Even World War II looks different now than it did 50 years ago, and will probably look even more different in 50 more years, perhaps just as a period of madness similar to the American Civil War. It was precipitated in the Pacific when the U. S. instituted an oil embargo on Japan, provoking the attack on Pearl Harbor. In Europe, the punitive and unjust treaty of Versailles left Germany open for a dictator like Hitler. We wound up backing one genocidal dictator (Stalin) against another genocidal dictator (Hitler), and even in the aftermath some Americans question whether we backed the wrong genocidal dictator, and it remains murky and unclear whether backing either, or neither, would have been better in the long run.

Canadian conscientious objectors work on a road in Alberta in 1941

We need to look objectively at the basic nature of the United States in 2008. It is a rich and powerful country which is consuming scarce fossil fuel resources at a prodigious rate. U. S. military expenditures are greater than that of the rest of the world combined. Why all this military might? Itís to defend our position of power and our "way of life": Americans consume 5 times the fossil resources per capita than the rest of the world (which is still unsustainable itself!). This "way of life" with its consumption of resources is wrong to begin with; it contributes to global warming, depletes crude oil which is already about half gone, and promotes growing global inequality both within and between nations. If one says abstractly that violence is sometimes justified, it is really a stretch to imply that it must be justified to use violence to defend this unnatural and corrupt order. The real question is whether to use violence to oppose it.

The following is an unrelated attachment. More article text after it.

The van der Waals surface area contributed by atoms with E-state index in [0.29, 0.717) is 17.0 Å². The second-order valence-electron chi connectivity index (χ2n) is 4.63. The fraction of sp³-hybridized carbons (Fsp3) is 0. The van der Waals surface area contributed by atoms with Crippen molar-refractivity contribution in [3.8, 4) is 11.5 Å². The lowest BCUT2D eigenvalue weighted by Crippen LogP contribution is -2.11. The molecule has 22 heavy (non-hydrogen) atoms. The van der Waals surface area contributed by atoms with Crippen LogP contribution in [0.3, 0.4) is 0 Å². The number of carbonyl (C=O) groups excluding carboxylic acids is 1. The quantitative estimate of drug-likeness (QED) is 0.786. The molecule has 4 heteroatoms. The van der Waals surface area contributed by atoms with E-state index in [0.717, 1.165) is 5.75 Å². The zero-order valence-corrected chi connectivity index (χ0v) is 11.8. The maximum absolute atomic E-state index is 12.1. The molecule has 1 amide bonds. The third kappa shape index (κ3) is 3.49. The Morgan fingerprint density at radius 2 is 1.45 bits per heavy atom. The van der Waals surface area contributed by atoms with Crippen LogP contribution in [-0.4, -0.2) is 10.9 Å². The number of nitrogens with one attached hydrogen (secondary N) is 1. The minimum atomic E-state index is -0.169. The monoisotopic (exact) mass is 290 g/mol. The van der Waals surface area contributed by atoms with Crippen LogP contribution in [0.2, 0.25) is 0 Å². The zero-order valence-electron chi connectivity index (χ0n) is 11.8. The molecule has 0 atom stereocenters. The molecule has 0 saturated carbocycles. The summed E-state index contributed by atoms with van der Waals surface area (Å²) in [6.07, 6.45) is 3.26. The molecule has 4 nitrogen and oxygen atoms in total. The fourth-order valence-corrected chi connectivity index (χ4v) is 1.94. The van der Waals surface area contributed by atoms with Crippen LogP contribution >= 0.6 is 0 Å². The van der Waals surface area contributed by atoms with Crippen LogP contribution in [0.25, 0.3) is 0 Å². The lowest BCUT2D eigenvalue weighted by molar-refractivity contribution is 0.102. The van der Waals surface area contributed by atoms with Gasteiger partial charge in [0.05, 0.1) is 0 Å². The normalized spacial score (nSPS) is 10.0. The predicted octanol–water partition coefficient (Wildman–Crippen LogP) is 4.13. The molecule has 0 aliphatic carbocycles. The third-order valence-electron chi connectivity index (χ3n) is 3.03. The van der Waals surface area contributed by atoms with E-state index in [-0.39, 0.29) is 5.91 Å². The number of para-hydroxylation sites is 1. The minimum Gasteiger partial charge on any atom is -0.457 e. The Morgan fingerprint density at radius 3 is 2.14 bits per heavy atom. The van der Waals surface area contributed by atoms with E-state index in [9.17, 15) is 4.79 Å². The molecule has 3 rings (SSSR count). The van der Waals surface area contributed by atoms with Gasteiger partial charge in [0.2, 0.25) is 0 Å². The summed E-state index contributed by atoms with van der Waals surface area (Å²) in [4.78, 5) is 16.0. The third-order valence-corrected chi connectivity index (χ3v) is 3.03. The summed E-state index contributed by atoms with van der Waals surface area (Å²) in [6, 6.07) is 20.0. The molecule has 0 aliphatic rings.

It is almost impossible for an ordinary citizen to evaluate the merits of going to war in a time of crisis, even in a relatively stable democracy like the United States. Governments come, and governments go. Even dictatorships such as the former Soviet Union, which at one point had Stalin contributing to the deaths of millions, can over time moderate or dissolve themselves nonviolently. The safest rule, the one likely to bring the most moral benefit, is always to resist by nonviolent means.

Keith Akers
March 2, 2008